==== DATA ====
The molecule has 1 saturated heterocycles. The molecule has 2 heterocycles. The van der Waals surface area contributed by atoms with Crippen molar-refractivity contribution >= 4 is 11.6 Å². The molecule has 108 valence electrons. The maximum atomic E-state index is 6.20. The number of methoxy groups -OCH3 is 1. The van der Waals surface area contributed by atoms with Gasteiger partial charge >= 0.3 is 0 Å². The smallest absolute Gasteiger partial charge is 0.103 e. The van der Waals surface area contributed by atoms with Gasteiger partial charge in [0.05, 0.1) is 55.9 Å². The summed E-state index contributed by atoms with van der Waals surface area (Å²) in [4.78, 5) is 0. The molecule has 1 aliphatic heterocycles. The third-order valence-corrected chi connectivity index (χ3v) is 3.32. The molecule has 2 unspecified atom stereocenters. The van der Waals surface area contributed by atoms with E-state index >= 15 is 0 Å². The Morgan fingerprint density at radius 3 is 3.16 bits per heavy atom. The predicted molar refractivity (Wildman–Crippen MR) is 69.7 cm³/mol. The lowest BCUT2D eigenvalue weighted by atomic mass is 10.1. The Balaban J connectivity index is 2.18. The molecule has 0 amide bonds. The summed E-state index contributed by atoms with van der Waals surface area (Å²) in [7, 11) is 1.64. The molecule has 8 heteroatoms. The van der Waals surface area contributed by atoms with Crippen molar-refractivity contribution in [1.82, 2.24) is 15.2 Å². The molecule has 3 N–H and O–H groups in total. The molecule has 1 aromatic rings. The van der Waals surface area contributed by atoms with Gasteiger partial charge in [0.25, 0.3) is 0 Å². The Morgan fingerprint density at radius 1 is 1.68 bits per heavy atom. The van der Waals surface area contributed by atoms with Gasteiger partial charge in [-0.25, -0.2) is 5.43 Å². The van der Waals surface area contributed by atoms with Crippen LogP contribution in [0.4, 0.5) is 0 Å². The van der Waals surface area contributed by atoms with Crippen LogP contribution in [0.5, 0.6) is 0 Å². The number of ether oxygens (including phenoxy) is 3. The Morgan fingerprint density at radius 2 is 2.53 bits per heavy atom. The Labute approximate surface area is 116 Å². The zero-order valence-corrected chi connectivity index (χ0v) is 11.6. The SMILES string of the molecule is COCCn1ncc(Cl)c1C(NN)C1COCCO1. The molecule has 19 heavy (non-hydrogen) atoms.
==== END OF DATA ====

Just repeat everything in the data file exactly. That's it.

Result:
The molecule has 1 saturated heterocycles. The molecule has 2 heterocycles. The van der Waals surface area contributed by atoms with Crippen molar-refractivity contribution >= 4 is 11.6 Å². The molecule has 108 valence electrons. The maximum atomic E-state index is 6.20. The number of methoxy groups -OCH3 is 1. The van der Waals surface area contributed by atoms with Gasteiger partial charge >= 0.3 is 0 Å². The smallest absolute Gasteiger partial charge is 0.103 e. The van der Waals surface area contributed by atoms with Gasteiger partial charge in [0.05, 0.1) is 55.9 Å². The summed E-state index contributed by atoms with van der Waals surface area (Å²) in [4.78, 5) is 0. The molecule has 1 aliphatic heterocycles. The third-order valence-corrected chi connectivity index (χ3v) is 3.32. The molecule has 2 unspecified atom stereocenters. The van der Waals surface area contributed by atoms with E-state index >= 15 is 0 Å². The Morgan fingerprint density at radius 3 is 3.16 bits per heavy atom. The predicted molar refractivity (Wildman–Crippen MR) is 69.7 cm³/mol. The lowest BCUT2D eigenvalue weighted by atomic mass is 10.1. The Balaban J connectivity index is 2.18. The molecule has 0 amide bonds. The summed E-state index contributed by atoms with van der Waals surface area (Å²) in [7, 11) is 1.64. The molecule has 8 heteroatoms. The van der Waals surface area contributed by atoms with Crippen molar-refractivity contribution in [1.82, 2.24) is 15.2 Å². The molecule has 3 N–H and O–H groups in total. The molecule has 1 aromatic rings. The van der Waals surface area contributed by atoms with Gasteiger partial charge in [0.25, 0.3) is 0 Å². The Morgan fingerprint density at radius 1 is 1.68 bits per heavy atom. The van der Waals surface area contributed by atoms with Gasteiger partial charge in [-0.25, -0.2) is 5.43 Å². The van der Waals surface area contributed by atoms with Crippen LogP contribution in [0.4, 0.5) is 0 Å². The van der Waals surface area contributed by atoms with Crippen LogP contribution in [0.5, 0.6) is 0 Å². The number of ether oxygens (including phenoxy) is 3. The Morgan fingerprint density at radius 2 is 2.53 bits per heavy atom. The Labute approximate surface area is 116 Å². The zero-order valence-corrected chi connectivity index (χ0v) is 11.6. The SMILES string of the molecule is COCCn1ncc(Cl)c1C(NN)C1COCCO1. The molecule has 19 heavy (non-hydrogen) atoms.